The fact that the price spiralled down implies that the volume being sold was large, large enough that the banks were not confident that when the price fixed that they would be able to lay their positions off in the “free/open” market without moving the price down. It does beg the question of where were other market players to take advantage of such a divergence? I think the answer is that such trading is a tricky business as you can’t be sure that your order into the fix will balance the market and you will get set at that price – it is not a simple arbitrage where you know you can execute at two different prices, it is a much more dynamic process. Managing that risk is a skill set that, surprise, is probably only located within the LBMA market making banks. But they have their arbitrage hand tied behind their back (thank you regulators).
I think it is also important to note that the setting of the price of the auction rounds is automated. There is the capability “in exceptional circumstances” for the CME to “overrule the automated new price of the next auction round in cases when more significant or finer changes are required”. It would be interesting to know if the CME just let the algorithm run wild or intervened, although I note that Reuters, in addressing IOSCO Principles for Financial Benchmarks, say “No expert judgement will be levied – auction-based methodology”. Yes, brave new world, no meatbags required.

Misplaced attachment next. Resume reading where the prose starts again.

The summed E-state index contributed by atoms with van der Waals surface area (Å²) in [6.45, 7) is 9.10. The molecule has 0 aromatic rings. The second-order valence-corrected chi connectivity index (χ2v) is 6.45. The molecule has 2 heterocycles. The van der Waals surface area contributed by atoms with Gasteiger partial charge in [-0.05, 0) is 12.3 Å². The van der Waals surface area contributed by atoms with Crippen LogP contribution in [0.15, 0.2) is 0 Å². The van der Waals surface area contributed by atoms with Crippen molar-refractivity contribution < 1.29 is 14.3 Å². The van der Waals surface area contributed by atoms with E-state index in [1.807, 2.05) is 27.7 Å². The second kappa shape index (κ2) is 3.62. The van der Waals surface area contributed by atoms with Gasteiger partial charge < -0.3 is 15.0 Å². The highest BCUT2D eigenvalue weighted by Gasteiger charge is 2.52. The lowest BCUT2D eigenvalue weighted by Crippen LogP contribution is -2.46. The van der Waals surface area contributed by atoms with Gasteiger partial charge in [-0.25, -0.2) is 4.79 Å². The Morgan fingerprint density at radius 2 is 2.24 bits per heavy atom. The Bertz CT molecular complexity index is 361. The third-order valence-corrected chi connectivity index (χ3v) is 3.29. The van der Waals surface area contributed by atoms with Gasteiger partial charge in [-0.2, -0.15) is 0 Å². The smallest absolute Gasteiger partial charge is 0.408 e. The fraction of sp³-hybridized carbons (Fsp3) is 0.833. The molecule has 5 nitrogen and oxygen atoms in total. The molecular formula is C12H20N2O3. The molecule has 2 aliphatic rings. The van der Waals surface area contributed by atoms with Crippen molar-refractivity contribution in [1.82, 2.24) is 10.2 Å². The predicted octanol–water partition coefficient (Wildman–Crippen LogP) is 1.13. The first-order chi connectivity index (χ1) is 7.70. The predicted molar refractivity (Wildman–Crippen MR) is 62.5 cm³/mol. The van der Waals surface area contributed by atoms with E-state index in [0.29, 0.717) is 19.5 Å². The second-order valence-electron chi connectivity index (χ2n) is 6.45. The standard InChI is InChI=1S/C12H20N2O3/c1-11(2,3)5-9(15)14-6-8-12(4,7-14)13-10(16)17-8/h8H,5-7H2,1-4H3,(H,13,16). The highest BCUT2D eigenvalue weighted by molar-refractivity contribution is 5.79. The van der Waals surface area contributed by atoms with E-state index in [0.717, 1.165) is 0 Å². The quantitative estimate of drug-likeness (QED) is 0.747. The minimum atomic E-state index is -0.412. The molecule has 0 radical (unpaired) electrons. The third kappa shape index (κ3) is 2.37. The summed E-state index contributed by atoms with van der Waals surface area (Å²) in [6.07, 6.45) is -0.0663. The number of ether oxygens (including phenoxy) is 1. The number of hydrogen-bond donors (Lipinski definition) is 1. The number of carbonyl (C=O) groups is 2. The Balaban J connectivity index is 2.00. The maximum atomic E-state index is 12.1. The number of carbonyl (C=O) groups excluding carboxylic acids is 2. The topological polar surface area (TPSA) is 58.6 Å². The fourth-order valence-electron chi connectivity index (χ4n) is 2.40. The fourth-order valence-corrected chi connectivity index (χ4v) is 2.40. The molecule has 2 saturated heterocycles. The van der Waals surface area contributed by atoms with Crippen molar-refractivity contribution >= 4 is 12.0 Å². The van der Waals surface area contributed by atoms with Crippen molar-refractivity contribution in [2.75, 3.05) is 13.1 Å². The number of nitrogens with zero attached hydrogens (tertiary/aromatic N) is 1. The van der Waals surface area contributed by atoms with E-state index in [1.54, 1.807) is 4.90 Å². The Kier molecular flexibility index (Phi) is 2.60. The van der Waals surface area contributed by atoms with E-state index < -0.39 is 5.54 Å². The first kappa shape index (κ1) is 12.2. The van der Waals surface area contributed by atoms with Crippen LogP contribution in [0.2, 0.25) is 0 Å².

A contributor to this situation, by giving regulators intellectual “cover”, are those academics who failed to understand what market making is and the different roles of brokers and principals. In precious metals we had various academic papers that observed an interaction between the fixes and the spot and futures markets and presented it as if they had found evidence of manipulation when they had merely discovered arbitrage. In FX market this manifested as outrage about foreign exchange “rate-rigging” (eg here).
The problem for the CME/Reuters/LBMA is that if the sell-at-market sellers wake up and can’t be reassured that the silver fix has a mechanism to keep it in line with the rest of the silver market, then they will abandon it and the fix will die. But I can’t see how the fix administrators are going to be able to roll back regulatory/compliance requirements for “no arbitrage”. Maybe others will step in to perform that arbitrage. But then why can they “rip faces off” but not the banks saddled with being conduits for fix orders? Maybe regulators will want to regulate these 2nd tier arbitrageurs so there are only “real” buyers and sellers? And the 3rd tier? I wouldn’t be confident that regulators wouldn’t go down that absurd rabbit hole rather than admit they were wrong.
You’ll note I’ve used the word “fix” rather than “LBMA Silver Price” in this article. Its resistance to what seems to me to be a superficial cleaning up of the old fix – look at this new fix Mr regulators, its electronic, uses algorithms and we’ve stopped using the word “fix” and we’ve even made the price “easier to see. The traders wanted to have bigger fonts, so we did that” (yes, I kid you not). All the while, however, it was structurally deficient in the face of large buy/sell volume imbalances.
For institutional and other big money investors, this fix farce will just make them think that the silver market’s liquidity is a joke.
I wonder if CME is still “proud” of this new fix system? Well at least the bigger fonts will make it easier for people to see how much money they are losing.